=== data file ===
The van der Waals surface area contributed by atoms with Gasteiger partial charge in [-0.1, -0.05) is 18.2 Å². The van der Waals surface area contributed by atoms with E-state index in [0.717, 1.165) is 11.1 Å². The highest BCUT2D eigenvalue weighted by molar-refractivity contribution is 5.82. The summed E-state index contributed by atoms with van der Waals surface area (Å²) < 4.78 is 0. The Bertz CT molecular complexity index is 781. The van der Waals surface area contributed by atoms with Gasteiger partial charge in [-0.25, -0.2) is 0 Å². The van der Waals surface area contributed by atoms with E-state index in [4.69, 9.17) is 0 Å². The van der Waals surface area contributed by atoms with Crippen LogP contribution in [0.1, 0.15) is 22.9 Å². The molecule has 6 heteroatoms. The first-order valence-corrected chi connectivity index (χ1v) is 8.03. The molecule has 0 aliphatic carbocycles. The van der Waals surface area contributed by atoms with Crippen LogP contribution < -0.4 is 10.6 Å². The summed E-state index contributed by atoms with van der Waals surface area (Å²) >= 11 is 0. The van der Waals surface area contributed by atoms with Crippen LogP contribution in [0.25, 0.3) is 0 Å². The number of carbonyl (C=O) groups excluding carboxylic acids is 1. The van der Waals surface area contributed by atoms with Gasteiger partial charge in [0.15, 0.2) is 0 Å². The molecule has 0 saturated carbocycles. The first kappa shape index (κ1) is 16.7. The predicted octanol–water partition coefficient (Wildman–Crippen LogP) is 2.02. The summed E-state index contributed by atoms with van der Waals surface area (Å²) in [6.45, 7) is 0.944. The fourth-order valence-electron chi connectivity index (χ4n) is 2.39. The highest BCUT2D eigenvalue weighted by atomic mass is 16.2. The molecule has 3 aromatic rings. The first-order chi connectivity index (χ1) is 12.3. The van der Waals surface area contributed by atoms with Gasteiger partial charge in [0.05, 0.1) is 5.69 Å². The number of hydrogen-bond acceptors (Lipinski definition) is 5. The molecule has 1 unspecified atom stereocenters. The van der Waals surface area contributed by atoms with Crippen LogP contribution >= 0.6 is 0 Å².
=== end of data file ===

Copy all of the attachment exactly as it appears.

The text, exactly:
The van der Waals surface area contributed by atoms with Gasteiger partial charge in [-0.1, -0.05) is 18.2 Å². The van der Waals surface area contributed by atoms with E-state index in [0.717, 1.165) is 11.1 Å². The highest BCUT2D eigenvalue weighted by molar-refractivity contribution is 5.82. The summed E-state index contributed by atoms with van der Waals surface area (Å²) < 4.78 is 0. The Bertz CT molecular complexity index is 781. The van der Waals surface area contributed by atoms with Gasteiger partial charge in [-0.25, -0.2) is 0 Å². The van der Waals surface area contributed by atoms with E-state index in [4.69, 9.17) is 0 Å². The van der Waals surface area contributed by atoms with Crippen LogP contribution in [0.1, 0.15) is 22.9 Å². The molecule has 6 heteroatoms. The first-order valence-corrected chi connectivity index (χ1v) is 8.03. The molecule has 0 aliphatic carbocycles. The van der Waals surface area contributed by atoms with Crippen LogP contribution < -0.4 is 10.6 Å². The summed E-state index contributed by atoms with van der Waals surface area (Å²) >= 11 is 0. The van der Waals surface area contributed by atoms with Crippen LogP contribution in [0.25, 0.3) is 0 Å². The number of carbonyl (C=O) groups excluding carboxylic acids is 1. The van der Waals surface area contributed by atoms with Gasteiger partial charge in [0.15, 0.2) is 0 Å². The molecule has 0 saturated carbocycles. The first kappa shape index (κ1) is 16.7. The predicted octanol–water partition coefficient (Wildman–Crippen LogP) is 2.02. The summed E-state index contributed by atoms with van der Waals surface area (Å²) in [6.45, 7) is 0.944. The fourth-order valence-electron chi connectivity index (χ4n) is 2.39. The highest BCUT2D eigenvalue weighted by atomic mass is 16.2. The molecule has 3 aromatic rings. The first-order chi connectivity index (χ1) is 12.3. The van der Waals surface area contributed by atoms with Gasteiger partial charge in [0.05, 0.1) is 5.69 Å². The number of hydrogen-bond acceptors (Lipinski definition) is 5. The molecule has 1 unspecified atom stereocenters. The van der Waals surface area contributed by atoms with Crippen LogP contribution >= 0.6 is 0 Å².